ERIC Number: ED326062
Record Type: RIE
Publication Date: 1990
Language Policy: An International Perspective. NFLC Occasional Papers.
Lambert, Richard D.
A discussion of government language policies involving more than one language looks at two policy issues: the teaching of ethnic languages and the teaching of foreign languages. A primary issue in ethnic language policy is the reconciling of competing claims of different language communities, which often represent extralingual competition and conflict among ethnic groups. Such ethnolinguistic relationships may be characterized by the degree of polarity, the status, and the territoriality of the groups. These characteristics in a number of societies around the world, including the United States, are briefly surveyed. While linguistic policy is seen as hostage to ethnic politics, foreign language policy is viewed as involving a different and complex set of decisions by the state. Steps in formulating a national foreign language policy include charting the ways in which the many different activities and organizations engaged in foreign language instruction add up to a de facto national system, determining the extent to which that system serves national needs, resolving discontinuities in the system, determining national goals, and deciding which languages to teach. It is concluded that ethnic and foreign language policies are both separate and interrelated in their effects, and that comparative language policy analysis merits further development. (MSE)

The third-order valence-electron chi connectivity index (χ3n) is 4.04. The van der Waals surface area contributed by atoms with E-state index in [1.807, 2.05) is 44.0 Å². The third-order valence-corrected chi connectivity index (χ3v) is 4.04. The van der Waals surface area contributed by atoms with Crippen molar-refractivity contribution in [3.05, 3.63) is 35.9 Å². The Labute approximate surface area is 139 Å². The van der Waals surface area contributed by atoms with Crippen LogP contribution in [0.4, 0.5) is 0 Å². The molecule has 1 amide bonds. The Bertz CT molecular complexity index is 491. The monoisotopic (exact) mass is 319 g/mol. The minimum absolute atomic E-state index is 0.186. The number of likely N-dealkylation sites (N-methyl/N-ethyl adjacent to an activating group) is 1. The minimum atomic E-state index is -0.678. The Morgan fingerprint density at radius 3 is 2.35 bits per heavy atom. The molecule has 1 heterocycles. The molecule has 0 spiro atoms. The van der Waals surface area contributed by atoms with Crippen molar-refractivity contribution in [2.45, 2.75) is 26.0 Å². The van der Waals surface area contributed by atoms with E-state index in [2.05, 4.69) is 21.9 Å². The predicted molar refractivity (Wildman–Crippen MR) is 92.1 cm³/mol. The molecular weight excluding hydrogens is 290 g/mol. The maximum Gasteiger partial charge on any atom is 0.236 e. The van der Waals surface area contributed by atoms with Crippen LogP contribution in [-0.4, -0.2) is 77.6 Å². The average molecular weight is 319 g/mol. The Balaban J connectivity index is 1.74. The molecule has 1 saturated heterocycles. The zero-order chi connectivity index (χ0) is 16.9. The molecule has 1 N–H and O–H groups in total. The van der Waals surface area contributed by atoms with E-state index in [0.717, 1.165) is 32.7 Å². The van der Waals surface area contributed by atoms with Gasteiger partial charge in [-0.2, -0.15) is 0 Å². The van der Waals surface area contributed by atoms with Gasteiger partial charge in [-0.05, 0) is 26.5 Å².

Publication Type: Opinion Papers; Speeches/Meeting Papers
Education Level: N/A
Authoring Institution: Johns Hopkins Univ., Washington, DC. National Foreign Language Center.
Note: Keynote address of the Language Policy Group at the International Symposium on Language Learning of the Etats Generaux des Langues (Paris, France, April 1989).